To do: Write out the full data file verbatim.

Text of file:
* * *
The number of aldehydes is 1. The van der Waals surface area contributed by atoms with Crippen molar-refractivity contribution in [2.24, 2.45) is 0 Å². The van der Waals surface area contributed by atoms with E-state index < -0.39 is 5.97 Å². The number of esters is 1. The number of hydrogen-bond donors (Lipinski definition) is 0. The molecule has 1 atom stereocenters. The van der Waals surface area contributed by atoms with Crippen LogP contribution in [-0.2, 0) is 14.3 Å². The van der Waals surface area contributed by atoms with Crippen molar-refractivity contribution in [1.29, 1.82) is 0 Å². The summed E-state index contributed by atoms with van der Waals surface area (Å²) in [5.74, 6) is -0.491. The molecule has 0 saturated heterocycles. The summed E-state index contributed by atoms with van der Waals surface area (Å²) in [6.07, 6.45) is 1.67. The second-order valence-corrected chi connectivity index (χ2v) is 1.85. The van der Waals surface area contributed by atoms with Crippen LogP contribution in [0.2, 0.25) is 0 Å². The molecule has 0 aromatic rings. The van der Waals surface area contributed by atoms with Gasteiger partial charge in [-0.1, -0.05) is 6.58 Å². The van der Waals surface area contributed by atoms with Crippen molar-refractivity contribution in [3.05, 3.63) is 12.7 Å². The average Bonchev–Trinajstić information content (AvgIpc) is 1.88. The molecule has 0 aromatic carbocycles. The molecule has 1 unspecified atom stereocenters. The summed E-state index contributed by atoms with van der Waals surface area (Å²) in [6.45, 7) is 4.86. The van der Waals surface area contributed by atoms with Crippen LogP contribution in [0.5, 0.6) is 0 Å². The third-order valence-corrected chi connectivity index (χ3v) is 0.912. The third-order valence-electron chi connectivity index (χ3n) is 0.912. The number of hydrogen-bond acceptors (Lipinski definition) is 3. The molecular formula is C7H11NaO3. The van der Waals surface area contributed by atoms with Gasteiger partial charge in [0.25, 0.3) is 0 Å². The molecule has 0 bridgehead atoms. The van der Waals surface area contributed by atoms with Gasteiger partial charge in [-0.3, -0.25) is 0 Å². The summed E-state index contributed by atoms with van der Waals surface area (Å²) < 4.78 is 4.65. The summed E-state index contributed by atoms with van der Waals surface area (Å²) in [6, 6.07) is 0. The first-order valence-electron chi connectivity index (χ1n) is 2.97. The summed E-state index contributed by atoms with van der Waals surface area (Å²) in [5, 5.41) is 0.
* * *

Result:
The number of aldehydes is 1. The van der Waals surface area contributed by atoms with Crippen molar-refractivity contribution in [2.24, 2.45) is 0 Å². The van der Waals surface area contributed by atoms with E-state index < -0.39 is 5.97 Å². The number of esters is 1. The number of hydrogen-bond donors (Lipinski definition) is 0. The molecule has 1 atom stereocenters. The van der Waals surface area contributed by atoms with Crippen LogP contribution in [-0.2, 0) is 14.3 Å². The van der Waals surface area contributed by atoms with Crippen molar-refractivity contribution in [1.29, 1.82) is 0 Å². The summed E-state index contributed by atoms with van der Waals surface area (Å²) in [5.74, 6) is -0.491. The molecule has 0 saturated heterocycles. The summed E-state index contributed by atoms with van der Waals surface area (Å²) in [6.07, 6.45) is 1.67. The second-order valence-corrected chi connectivity index (χ2v) is 1.85. The van der Waals surface area contributed by atoms with Crippen LogP contribution in [0.2, 0.25) is 0 Å². The molecule has 0 aromatic rings. The van der Waals surface area contributed by atoms with Gasteiger partial charge in [-0.1, -0.05) is 6.58 Å². The van der Waals surface area contributed by atoms with Crippen molar-refractivity contribution in [3.05, 3.63) is 12.7 Å². The average Bonchev–Trinajstić information content (AvgIpc) is 1.88. The molecule has 0 aromatic carbocycles. The molecule has 1 unspecified atom stereocenters. The summed E-state index contributed by atoms with van der Waals surface area (Å²) in [6.45, 7) is 4.86. The van der Waals surface area contributed by atoms with Crippen LogP contribution in [0.5, 0.6) is 0 Å². The third-order valence-corrected chi connectivity index (χ3v) is 0.912. The third-order valence-electron chi connectivity index (χ3n) is 0.912. The number of hydrogen-bond acceptors (Lipinski definition) is 3. The molecular formula is C7H11NaO3. The van der Waals surface area contributed by atoms with Gasteiger partial charge in [0.25, 0.3) is 0 Å². The molecule has 0 bridgehead atoms. The van der Waals surface area contributed by atoms with Gasteiger partial charge in [-0.3, -0.25) is 0 Å². The summed E-state index contributed by atoms with van der Waals surface area (Å²) < 4.78 is 4.65. The summed E-state index contributed by atoms with van der Waals surface area (Å²) in [6, 6.07) is 0. The first-order valence-electron chi connectivity index (χ1n) is 2.97. The summed E-state index contributed by atoms with van der Waals surface area (Å²) in [5, 5.41) is 0.